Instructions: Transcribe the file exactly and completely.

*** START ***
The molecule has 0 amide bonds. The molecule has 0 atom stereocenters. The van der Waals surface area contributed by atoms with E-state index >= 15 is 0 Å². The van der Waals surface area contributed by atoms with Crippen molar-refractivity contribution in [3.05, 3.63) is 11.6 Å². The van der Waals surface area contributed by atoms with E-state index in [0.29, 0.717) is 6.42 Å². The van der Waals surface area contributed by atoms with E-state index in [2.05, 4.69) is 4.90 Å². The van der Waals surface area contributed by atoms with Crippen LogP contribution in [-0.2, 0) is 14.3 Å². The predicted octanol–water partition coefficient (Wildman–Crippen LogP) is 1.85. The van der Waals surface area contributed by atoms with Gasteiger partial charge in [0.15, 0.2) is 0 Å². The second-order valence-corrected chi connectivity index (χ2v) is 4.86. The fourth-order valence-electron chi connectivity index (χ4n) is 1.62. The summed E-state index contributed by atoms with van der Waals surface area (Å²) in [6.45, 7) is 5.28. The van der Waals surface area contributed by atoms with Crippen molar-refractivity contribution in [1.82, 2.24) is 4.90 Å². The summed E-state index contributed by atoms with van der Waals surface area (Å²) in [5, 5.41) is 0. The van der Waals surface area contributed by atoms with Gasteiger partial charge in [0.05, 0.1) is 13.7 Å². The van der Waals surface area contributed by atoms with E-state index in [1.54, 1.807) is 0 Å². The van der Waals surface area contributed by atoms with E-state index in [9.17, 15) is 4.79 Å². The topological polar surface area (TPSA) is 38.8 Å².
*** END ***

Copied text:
The molecule has 0 amide bonds. The molecule has 0 atom stereocenters. The van der Waals surface area contributed by atoms with E-state index >= 15 is 0 Å². The van der Waals surface area contributed by atoms with Crippen molar-refractivity contribution in [3.05, 3.63) is 11.6 Å². The van der Waals surface area contributed by atoms with E-state index in [0.29, 0.717) is 6.42 Å². The van der Waals surface area contributed by atoms with E-state index in [2.05, 4.69) is 4.90 Å². The van der Waals surface area contributed by atoms with Crippen LogP contribution in [-0.2, 0) is 14.3 Å². The predicted octanol–water partition coefficient (Wildman–Crippen LogP) is 1.85. The van der Waals surface area contributed by atoms with Gasteiger partial charge in [0.15, 0.2) is 0 Å². The second-order valence-corrected chi connectivity index (χ2v) is 4.86. The fourth-order valence-electron chi connectivity index (χ4n) is 1.62. The summed E-state index contributed by atoms with van der Waals surface area (Å²) in [6.45, 7) is 5.28. The van der Waals surface area contributed by atoms with Crippen molar-refractivity contribution in [1.82, 2.24) is 4.90 Å². The summed E-state index contributed by atoms with van der Waals surface area (Å²) in [5, 5.41) is 0. The van der Waals surface area contributed by atoms with Gasteiger partial charge in [0.05, 0.1) is 13.7 Å². The van der Waals surface area contributed by atoms with E-state index in [1.54, 1.807) is 0 Å². The van der Waals surface area contributed by atoms with E-state index in [9.17, 15) is 4.79 Å². The topological polar surface area (TPSA) is 38.8 Å².